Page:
• The concept of left and right has always been very confusing to me. In all the pictures it looks like the k2tog’s are leaning to the right and the ssk’s seem to be leaning to the left, but I guess it’s the grain of the stockinette fabric, not the decrease, that looks that way…I guess this is why I always do it wrong when the pattern doesn’t specify!

    • Yes, you’re right, k2tog *does* lean to the right, and ssk *does* lean to the left. Did we mix something up in the text?

  • Thank you for explaining the meaning of “fully fashioned”! I have a lot of old patterns and I could never figure out what they were referring to.

  • Thank you! I really needed some help with these situations.

  • Here’s a technique from Yarnsub: ( The first variation seems too complicated to me, but the second, alternative method is just the thing. There’s a link to a video with both methods, but go directly to 1:10.

    After working an SSK just the way described above in the sidebar–slip 1 knitwise, slip 1 purlwise, k2tog–discard only the first stitch, then pull the second stitch back away from the work to take up the slack before discarding it. Before knitting the next stitch, pull the yarn to tighten up the one you just knit.

    • Ooh, thank you for that link! I am a YarnSub fan, but I hadn’t seen that post yet. Wendy’s articulation of the source of left-leaning sloppiness is wonderfully insightful. I find it difficult to remember sometimes that in knitting, a stitch on my needle is only half complete — a stitch’s final appearance is “made” as much by actions taken on its surrounding stitches as by my direct interaction with that particular stitch. In decreases, it’s even harder to remember that, since while treating two stitches as one I tend to think of them that way, too.

      I had seen Wendy’s earlier, more complex left-leaning decrease, the slip-twist-turn, which I admire for its perfectionism but is indeed enormously fiddly. I have been using TechKnitter’s SYTK ( for years (which Wendy cites as an influence).

      The SYTK also uses a yank to remove the excess yarn from the front stitch, but instead of leaving the excess in the back stitch, it twists that stitch to try to really lock the excess yarn away. In my experience this works quite well but is annoying to unpick, since you have to untwist all those twisted sts. Not so terrible for sweater shaping, but can be a real headache in lace. So I’m looking forward to trying out the K2tog-L!

      I feel like someone could do an entire documentary on knitters’ pursuit of the holy grail of the tidy left-leaning decrease!

  • I’ve been using Cat Bordhi’s ssk on a sweater I’m knitting. In the row before the ssk, you sl the st before the future ssk. Next round you work the slipped st like you would a dropped st, but don’t knit it, and then work the ssk. Next round you work the slipped st again like you would a dropped st, but don’t knit it, and knit the ssk through the back. You repeat those rounds until you’ve worked all the ssks and then work the slipped st like a slipped st AND knit it. She has a video up about it.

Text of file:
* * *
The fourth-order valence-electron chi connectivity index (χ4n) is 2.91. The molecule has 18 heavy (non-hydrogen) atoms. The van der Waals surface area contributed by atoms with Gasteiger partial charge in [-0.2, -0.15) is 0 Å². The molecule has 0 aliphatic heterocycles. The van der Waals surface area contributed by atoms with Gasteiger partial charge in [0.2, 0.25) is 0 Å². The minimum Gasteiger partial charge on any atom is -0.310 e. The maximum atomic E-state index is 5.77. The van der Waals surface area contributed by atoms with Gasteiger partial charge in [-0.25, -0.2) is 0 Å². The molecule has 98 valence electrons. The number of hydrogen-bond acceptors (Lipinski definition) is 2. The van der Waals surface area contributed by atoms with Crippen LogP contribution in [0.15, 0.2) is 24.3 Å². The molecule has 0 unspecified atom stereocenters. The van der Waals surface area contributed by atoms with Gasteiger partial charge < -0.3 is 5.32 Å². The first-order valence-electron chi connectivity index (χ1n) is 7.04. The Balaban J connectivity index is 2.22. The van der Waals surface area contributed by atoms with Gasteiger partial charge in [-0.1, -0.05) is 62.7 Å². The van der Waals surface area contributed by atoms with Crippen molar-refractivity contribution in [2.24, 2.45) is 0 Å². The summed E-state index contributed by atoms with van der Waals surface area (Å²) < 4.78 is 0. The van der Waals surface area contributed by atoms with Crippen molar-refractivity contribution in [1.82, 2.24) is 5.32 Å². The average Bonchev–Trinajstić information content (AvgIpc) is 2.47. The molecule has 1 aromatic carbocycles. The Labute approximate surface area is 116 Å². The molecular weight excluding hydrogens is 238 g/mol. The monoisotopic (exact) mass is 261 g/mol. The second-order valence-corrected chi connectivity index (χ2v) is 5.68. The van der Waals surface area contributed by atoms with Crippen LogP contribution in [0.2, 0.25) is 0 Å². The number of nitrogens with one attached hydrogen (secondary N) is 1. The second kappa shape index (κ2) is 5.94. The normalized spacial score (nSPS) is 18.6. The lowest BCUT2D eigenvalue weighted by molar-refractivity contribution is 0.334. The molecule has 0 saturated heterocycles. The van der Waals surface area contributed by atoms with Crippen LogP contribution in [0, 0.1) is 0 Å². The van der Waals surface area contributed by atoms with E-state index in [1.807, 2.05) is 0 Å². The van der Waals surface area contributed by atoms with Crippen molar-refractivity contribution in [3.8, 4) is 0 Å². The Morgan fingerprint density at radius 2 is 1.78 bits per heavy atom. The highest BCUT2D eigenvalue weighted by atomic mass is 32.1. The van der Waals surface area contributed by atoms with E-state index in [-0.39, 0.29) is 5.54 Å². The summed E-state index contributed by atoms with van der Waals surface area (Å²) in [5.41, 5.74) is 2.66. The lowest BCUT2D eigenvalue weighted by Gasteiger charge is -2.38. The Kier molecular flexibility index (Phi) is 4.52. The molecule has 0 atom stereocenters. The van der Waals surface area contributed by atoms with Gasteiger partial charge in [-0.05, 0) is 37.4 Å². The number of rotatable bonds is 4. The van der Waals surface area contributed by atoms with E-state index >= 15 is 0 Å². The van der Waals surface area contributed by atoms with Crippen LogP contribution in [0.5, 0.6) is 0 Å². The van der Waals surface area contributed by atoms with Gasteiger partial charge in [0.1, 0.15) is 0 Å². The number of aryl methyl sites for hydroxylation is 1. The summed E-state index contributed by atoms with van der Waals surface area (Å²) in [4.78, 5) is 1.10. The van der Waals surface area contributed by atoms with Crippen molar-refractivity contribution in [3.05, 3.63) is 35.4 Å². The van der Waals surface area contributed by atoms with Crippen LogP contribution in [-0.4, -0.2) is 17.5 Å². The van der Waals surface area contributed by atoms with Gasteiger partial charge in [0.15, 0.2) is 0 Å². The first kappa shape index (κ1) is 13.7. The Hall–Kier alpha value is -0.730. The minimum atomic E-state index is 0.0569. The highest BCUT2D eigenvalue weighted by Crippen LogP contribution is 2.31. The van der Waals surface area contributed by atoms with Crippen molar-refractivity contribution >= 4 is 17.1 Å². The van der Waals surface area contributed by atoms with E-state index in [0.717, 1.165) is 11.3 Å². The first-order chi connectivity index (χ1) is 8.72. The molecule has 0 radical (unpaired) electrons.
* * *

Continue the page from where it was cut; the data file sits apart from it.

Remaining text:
• Good info! Is it available in your book “The Knitter’s Dictionary”? I would love this info as a hardcopy reference…

  • Thank you, Kate, as always. I can always follow your explanations no matter how complex the subject matter, when with most others, two sentences in, I throw up my hands and turn the page.

  • I’m confused about how to decrease on both the knit and purl sides (a pattern I’m working on requires paired decreases on every row of stockinette). It seems to me that if I use ask/k2tog on the knit side that I have to reverse this on the purl side and use p2tog/ssp for the decreases so that the lean matches. Is that right or am I thinking about this wrong? Thanks for any clarification of this.

  • Thank you Kate! I am resizing the crown decreases of a hat and this was hugely helpful!!

  • What a joy to see written instructions s1, k1, psso. I cannot be doing with charts. Thank you, Kate.

  • ZZK –I’ve been doing it this way since the ‘8Os and have seen several other people invent this way of doing it recently, too. Brava! ( I just think of it as a smoother ssk and note it as such with an explanation in the stitch key)
    The R H Needle goes into the front of the first stitch,(zig) slides into the back of the second stitch (zag)and knit through both. This action twists the second stitch and tightens it so the first stitch lies very flat and is as snug as a k2tog, so that the two decreases match. The same stitch, next row, when worked in the round, is simply worked TBL. ( if worked flat, PTBL).

  • This is amazing! I have added it to my favorites.

My Cart0
There are no products in the cart!
Continue shopping